Prescription Shooting Glasses
By Alton P. Chiu
About 4% of the worldwide population is visually impaired, so it is natural to adapt eyeglasses to aid marksmanship. Bullseye pistol shooters use a wireframe with a near focus lens tuned to the front sight for the dominant eye and occlusion of the other eye. However, they are not ideal for action matches (e.g. IPSC) or field use. This vignette explores how to adapt regular eyeglasses for “run-n-gun” purposes, namely the importance of optical center placement and options such as coating and materials.
The lens optical center is where light passes through without changing direction and causing distortions. When ordering glasses, opticians align the optical center with the everyday pupil position for best clarity during daily use. The problem arises from the fact that the everyday pupil position could be mismatched with the standing, sitting, and prone shooting positions. This misalignment causes distortions, blurred image, and color fringing that degrades accuracy and consistency of the sight picture.
Differing shooting positions utilize different parts of the eyeglass lens. Offhand and sitting rifle positions, as well as isosceles pistol stance, all share a similar pupil position, whilst the prone rifle position can place the pupil higher. Although keeping one’s head upright is good practice, that can prove challenging with the prone position especially on rifles with nonadjustable buttstocks. As a compromise, the author chose to average the pupil position of his sitting and prone rifle positions to achieve acceptable clarity across various situations.
Different rifles can also give different pupil position as the distance between the stock comb and the sight plane, aka Drop at Comb (DAC), can alter the head position. Open-sighted rifles such as Mauser 98s can have low DAC, leading users with longer faces to tilt their heads forward in order to align with the sight plane. This can position the pupil higher up on the lens. Modern rifles such as AR-15s, especially with a tall sight plane such as a lower-1/3 co-witnessed red dot sight, can have tall DAC. The resulting head-up stature can help limit pupil position shift between shooting positions. Because the sample of individuals the author surveyed all have different pupil position shifts, it is imperative for each to experiment and adjust the optical center to fit.
A wrap-around frame with large lenses provides good protection but it can complicate the lens construction. Lenses with more curvature will have thicker edges in order to achieve the prescription. In addition, the curvature makes the lens more susceptible to being dismounted from the frame, especially in a very flexible frame. Lastly, the author learned from an HK G3 that tight gripping temple tips are necessary to prevent the glasses from shifting under recoil.
Polycarbonate is safer than glass as lens material. For coatings and options, the readers should consider UV protection, polarizing, anti-glare, tinting, and scratch-resistant coating. Since most shooting sports are likely outdoor events, UV protection is necessary to reduce the chances of developing cataracts or suffering retina damage. Polarized lenses can help to discern difficult-to-see targets by reducing glare and increasing image contrast. Note that while polarization does not imply UV protection, most polarizing coatings do include UV protection. Anti-glare coating helps image quality by reducing the amount of light reflecting off the front of the lens which reduces image brightness. Lastly, a scratch resistant coating protects against abrasion from blowing sand or poor cleaning practices.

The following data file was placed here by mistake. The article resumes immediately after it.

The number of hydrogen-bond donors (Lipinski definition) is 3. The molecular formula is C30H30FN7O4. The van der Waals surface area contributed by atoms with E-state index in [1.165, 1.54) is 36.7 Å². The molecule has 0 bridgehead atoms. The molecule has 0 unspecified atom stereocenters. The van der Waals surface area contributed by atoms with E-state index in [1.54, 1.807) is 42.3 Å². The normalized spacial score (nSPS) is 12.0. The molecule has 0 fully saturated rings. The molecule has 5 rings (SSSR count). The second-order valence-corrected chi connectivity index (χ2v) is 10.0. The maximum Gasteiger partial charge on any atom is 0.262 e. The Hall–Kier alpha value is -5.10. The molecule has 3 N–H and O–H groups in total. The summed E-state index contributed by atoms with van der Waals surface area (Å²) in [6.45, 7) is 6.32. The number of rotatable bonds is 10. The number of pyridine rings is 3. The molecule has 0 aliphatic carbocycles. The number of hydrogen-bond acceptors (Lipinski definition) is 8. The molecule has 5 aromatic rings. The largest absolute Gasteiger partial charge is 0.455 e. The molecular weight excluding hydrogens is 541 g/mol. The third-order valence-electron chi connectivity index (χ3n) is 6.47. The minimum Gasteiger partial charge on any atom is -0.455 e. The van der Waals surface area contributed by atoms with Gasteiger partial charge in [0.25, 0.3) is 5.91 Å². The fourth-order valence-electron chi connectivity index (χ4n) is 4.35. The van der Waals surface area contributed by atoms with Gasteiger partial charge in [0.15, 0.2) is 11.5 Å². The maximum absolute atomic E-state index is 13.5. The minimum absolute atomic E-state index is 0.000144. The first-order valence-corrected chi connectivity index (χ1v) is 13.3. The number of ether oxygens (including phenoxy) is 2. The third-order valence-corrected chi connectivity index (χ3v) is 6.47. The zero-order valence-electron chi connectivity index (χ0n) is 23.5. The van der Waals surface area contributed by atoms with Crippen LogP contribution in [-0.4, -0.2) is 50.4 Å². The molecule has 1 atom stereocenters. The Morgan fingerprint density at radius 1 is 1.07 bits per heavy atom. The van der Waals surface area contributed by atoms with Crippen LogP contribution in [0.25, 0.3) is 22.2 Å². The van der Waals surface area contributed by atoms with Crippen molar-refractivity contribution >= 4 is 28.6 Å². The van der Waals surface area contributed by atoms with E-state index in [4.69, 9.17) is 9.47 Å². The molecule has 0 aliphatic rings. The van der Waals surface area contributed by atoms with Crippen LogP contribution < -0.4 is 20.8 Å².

Tinting both protects the eyes and improves image quality by reducing the amount of high intensity light with 70-80% reduction being common for outdoors. However, reduction appropriate for a midday sun may prove a hindrance at dawn or dusk. Transition lenses remove this dilemma by making the reduction proportional to the incident light. Note that it is inadvisable to use tinted lenses without UV protection as the dilated pupil admits more radiation.
The choice of tint color aids target distinction by lightening analogous colours and darkening complementary colours. Neutral grey tint only reduces light intensity. Yellow tint is popular with clay shooters as it darkens the blue sky and lightens the orange clay pigeons. However, it is difficult to dramatically reduce light intensity with yellow tint without color distortion. Meanwhile, brown is a versatile tint color that improves depth perception via chromostereopsis by enhancing the contrast between red and blue. Personal preferences and intended application drive the tint color choice.
The difference in pupil position between everyday use and various shooting positions can be overcome by a tailored pair of prescription glasses appropriate for action matches or field use. The optical center of the lens should match the pupil position behind a firearm, and lens area big enough for good protection. The temple tips should form a tight grip. One should consider polarizing, anti-glare, and scratch-resistant coatings while the inclusion of UV protection should be a foregone conclusion. The lens should be made of polycarbonate for safety and tinted to enhance the sight picture. A properly tailored pair of glasses can reduce eye strain if not improve score.
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